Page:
Thursday, 20 March 2014

Whoa! The blog is back!

...... Okay it is entirely my fault that this blog has been inactive for nearly a year but this is par for the course when you have a baby!
Here is the small beast that I have been on maternity leave with and also Danny who is looking very clean cut in this picture.

However I am now back if a little sleep deprived and very excited to take up the threads of this blog.
This blog isn't just about the CSA but the whole experience of starting the project from scratch.

While I've been away the scheme has grown hugely, thanks to many people but in particular to Danny, Claire and Rosie who have been covering my maternity leave.
We now have a planted up social area and about to be certified organic. This means that anything that goes into the ground after certification will be classed a organic, anything growing already will still be classed as in conversion to organic.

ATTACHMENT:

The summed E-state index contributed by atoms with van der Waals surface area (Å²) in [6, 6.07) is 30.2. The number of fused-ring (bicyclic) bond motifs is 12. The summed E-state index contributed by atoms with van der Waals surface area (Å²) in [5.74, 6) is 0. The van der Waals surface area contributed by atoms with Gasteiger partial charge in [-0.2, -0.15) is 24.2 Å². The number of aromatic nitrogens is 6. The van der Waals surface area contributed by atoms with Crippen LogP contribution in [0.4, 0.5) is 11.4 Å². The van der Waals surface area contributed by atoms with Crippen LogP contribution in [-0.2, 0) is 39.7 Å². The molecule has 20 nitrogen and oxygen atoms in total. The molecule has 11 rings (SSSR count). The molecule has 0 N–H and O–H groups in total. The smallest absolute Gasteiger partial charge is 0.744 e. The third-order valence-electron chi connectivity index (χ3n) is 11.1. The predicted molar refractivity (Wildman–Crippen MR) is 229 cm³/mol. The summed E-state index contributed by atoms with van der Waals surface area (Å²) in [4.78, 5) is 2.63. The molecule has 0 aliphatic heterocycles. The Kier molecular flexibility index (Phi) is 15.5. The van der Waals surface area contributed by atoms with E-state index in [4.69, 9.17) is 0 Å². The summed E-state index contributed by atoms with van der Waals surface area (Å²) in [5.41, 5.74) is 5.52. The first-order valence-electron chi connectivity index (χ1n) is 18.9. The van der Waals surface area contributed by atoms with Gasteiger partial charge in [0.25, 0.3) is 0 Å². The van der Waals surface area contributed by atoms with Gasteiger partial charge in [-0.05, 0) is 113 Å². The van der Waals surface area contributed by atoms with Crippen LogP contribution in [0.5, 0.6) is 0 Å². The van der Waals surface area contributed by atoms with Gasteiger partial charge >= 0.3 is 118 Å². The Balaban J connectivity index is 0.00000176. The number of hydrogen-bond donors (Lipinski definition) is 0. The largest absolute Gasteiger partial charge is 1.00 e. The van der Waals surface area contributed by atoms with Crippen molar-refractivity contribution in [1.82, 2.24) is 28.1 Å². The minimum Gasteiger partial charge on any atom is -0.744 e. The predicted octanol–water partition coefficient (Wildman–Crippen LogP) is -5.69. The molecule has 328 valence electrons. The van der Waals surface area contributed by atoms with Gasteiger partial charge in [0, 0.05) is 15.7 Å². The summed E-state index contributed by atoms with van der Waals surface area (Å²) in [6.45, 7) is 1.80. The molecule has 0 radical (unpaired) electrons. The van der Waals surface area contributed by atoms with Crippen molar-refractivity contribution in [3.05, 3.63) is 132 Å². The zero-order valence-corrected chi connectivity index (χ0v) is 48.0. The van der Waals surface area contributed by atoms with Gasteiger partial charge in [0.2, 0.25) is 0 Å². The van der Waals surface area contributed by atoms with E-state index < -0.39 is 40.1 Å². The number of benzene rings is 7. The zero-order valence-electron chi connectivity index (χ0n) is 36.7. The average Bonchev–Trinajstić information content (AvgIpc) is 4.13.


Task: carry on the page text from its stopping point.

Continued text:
We have the Spring social coming up on the 12th of April with a work day from 10am - 1pm and social from 1pm - 4pm. If you're local and would like to become a member of the CSA please email me at for directions.

Friday, 24 May 2013

Polytunnel prettyness

Much has been happening on the farm but one area we are particually pleased with is the progress inside our Polytunnels.

 Squirt of film showing the cover going over the second polytunnel frame a few months ago.
 The new poly planted up, the black lines are the irrigation piping.
 Pretty Beetroot growing
 Newly planted Cucumbers
 The tunnel a few weeks later (last week)
 Rocket eye view
Cucumber flower